What core actions can a congregation encourage to become generous as a faith community? Stewardship teacher Michael Reeves put together an eye-opening list that can serve as our guide and goal.
These “attributes of a biblically generous church” point to how faithful stewardship and generous-hearted living can be seen as whole-life issues, part of that church’s culture and values. Instead of using the word “stewardship” just to talk about money, church leaders encourage people to develop the skills, experiences and gifts God has given them. This includes identifying and using their spiritual gifts1 in their families, communities, and/or church.
It’s not a matter of multiple choice when we pledge our prayers, presence, gifts, service and witness to God through the church. Each of these dimensions is an important part of our maturing process as Jesus’ disciples. To help this happen, the pastor and other church leaders need to recognize stewardship as a distinct ministry within the church, linked to their programs of Christian education, spiritual formation, worship and mission, as well as to finance. Financial generosity (percentage, not amount) is intentionally a qualification for church leadership, with the focus on mission: the difference the church is meant to make in the world on God’s behalf.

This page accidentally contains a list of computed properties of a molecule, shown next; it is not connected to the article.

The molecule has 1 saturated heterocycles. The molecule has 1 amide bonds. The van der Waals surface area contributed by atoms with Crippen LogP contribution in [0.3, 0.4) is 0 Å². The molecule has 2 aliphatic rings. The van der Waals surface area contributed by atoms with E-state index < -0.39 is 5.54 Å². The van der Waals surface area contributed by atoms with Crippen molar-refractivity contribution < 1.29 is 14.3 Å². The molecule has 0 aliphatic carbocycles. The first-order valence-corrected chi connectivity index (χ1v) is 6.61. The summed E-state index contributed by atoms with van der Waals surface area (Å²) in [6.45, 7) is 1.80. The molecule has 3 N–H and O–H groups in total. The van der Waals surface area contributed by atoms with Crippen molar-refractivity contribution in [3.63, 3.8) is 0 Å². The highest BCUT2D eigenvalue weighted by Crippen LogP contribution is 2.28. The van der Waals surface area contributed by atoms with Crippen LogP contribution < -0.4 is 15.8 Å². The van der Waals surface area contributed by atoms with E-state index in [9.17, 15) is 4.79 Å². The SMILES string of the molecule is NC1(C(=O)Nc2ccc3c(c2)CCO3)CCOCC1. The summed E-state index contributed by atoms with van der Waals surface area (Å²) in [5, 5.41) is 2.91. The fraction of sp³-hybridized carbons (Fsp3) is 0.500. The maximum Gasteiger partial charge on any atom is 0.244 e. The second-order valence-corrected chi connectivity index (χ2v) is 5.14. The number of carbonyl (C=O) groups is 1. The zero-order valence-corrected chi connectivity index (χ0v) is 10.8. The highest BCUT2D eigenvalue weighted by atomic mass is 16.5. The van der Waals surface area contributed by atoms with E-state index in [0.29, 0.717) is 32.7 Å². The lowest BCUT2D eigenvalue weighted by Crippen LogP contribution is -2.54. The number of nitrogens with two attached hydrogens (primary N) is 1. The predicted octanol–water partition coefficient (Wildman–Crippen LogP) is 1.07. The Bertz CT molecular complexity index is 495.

One biblical example I immediately think of is Dorcas, also known as Tabitha, who gave her abilities, time and compassion to people struggling with poverty in her town. When she died, the recipients appealed to Peter, asking for a miracle and showing him all the clothes she had made for them, as evidence of her whole-life generosity. (Read more in Acts 9:36-42 to find out what happened next!)
These days, as church participants come alive to all the ways they can be generous givers and receivers on God’s behalf, the congregation’s atmosphere of discovery, commitment and celebration to Christ’s mission grows. What a joy it is when we help our churches become such biblically generous congregations!
Your partner in ministry,